We were four people at this meeting, all regular members..
One of our young adult attendees has been giving presentations about stuttering to a couple of student groups in her school as part of the end-of-year activities. She told them about how it feels when she stutters, she dispelled myths about what stuttering is and it is not. She gave tips about how to interact with a person who stutters and had a fellow student to role play a typical situation. Way to go! What a great opportunity to educate others.
We talked about how disclosure sometimes can backfire at you. It happened once to one of our members during a job interview. There are other times when the non-stutterer doesn’t feel comfortable after disclosure has happened. We talked about a comedian that stutters and makes jokes about himself in stuttering situations. Many times people don’t feel comfortable laughing at those jokes. But you can also say that the comedian is not doing a god job if is making people uncomfortable. How would you feel?
The topic about therapists that stutter came up. Some people would not choose one because they don’t think that a person that has not overcome their own stuttering can help them with their own. One of our attendees was an SLP that stutters and this is what he tells people about it. Michael Jordan is one of the best basketball players of all time and he had a coach. Was his coach better than him? Why would Michael Jordan need a coach? A coach is not necessarily better than the athlete. A coach has experience, tools and knowledge about the sport, observes the player and sees things that the athlete doesn’t notice and is able to offer advice.
We finished the meeting with the Closing words and wished everyone a good Memorial Day weekend
We met at Temple University. We had three new people, one of them a friend that came to support a new attendee on her first meeting.
One of the new members came as a way to challenge himself to talk to groups of people. We talked about Toastmasters as another venue to learn and practice talking to audiences, improve communication skills and remove bad habits.
The second first-timer is a young person that has fear of speaking and fear of what people would think if she stutters. We all shared experiences like that but we also encouraged her to not focus on what people will say but on what she wants to communicate. We agree that we are all our worse enemies and we think that what people see when we stutter is worse than what we feel. It is not easy to take that step but I hope we encouraged her enough to try.
Four of us met at the Bala Cynwyd Library, one of them a family member. After the Welcoming words, we introduced ourselves and shared a movie that we have enjoyed recently.
Three of us had attended the previous week’s Panel of People that Stutter at La Salle University and we talked about the experience.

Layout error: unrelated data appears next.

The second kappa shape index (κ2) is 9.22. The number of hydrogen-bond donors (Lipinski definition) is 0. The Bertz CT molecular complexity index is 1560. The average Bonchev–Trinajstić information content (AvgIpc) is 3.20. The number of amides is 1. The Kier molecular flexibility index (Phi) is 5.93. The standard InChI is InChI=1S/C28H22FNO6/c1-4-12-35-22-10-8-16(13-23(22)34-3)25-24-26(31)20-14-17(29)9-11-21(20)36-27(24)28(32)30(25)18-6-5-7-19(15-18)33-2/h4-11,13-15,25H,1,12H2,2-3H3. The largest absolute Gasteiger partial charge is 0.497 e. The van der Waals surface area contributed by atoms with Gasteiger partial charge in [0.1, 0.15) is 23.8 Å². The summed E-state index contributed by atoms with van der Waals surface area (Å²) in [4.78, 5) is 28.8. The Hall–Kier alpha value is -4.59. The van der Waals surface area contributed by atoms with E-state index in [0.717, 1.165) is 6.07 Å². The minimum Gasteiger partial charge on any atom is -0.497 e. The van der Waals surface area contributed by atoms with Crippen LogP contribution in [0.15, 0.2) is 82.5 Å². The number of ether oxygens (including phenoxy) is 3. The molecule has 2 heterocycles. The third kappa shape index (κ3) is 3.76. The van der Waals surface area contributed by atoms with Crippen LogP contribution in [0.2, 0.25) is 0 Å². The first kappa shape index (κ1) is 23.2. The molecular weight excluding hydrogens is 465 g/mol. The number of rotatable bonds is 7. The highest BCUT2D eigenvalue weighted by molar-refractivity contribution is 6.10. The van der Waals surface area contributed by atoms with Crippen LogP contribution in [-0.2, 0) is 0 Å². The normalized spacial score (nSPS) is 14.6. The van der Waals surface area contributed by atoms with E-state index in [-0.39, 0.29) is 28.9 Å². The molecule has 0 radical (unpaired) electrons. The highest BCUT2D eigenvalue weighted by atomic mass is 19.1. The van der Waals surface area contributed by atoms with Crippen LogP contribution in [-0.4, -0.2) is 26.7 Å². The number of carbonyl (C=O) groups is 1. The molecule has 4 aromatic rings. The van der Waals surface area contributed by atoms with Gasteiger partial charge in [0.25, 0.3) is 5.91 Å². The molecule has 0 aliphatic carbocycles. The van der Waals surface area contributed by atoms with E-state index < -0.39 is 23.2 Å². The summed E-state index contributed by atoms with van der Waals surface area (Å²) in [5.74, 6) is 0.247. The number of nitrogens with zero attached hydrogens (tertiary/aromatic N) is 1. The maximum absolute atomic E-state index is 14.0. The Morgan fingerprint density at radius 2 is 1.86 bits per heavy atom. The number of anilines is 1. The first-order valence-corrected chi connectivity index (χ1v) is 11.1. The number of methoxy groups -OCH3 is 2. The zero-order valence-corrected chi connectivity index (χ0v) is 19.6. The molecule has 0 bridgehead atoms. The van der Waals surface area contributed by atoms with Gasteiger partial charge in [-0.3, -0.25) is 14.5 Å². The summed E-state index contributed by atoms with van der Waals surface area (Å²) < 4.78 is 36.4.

We talked about the difference between identifying ourselves as “stutterer” versus saying “I stutter” or “I am a person that stutters”. We prefer saying “I stutter”. “Stutterer” feels like a label, which can have a lot of negative connotations. It feels like it is a definition of all we are, as opposed as just one more quality about us.
A question was posed that made us think a lot: Would you go to a therapist that stutters? You would think that it would be an advantage because that person would understand a lot of what we go through. But some wouldn’t go to a therapist that stutters because if he/she is still stuttering, can the therapist help you? It was an interesting question and we spent quite sometime talking about the pros and cons. What would you do?
We were invited to attend the Panel of People Who Stutter at La Salle University. This has become an annual event, as we attended a class of the Graduate program on Fluency Disorders and had an opportunity to talk to the students.
Seven members of our chapter attended. This time we sat in front of the class and answered students’ questions. It was nice to offer multiple views for every question and we show how individual our experiences are.
We felt very welcome and enjoyed the experience. This is a great opportunity to educate future therapists on the challenges of being people who stutter.
We were five people at this meeting and this time we welcomed two students from the Fluency Disorders Graduate Program of La Salle University.
We started the meeting with our Welcoming words and introductions. The students have to do an exercise for their class in which they have to pretend that they stutter and observe people’s reactions as well as their own feelings. They shared their experience with us and they were surprised at how difficult it was to carry on with the exercise.
We shared a lot of our experiences. They had a lot of questions for us and wanted to know how to be better therapists and help people that stutter in the future.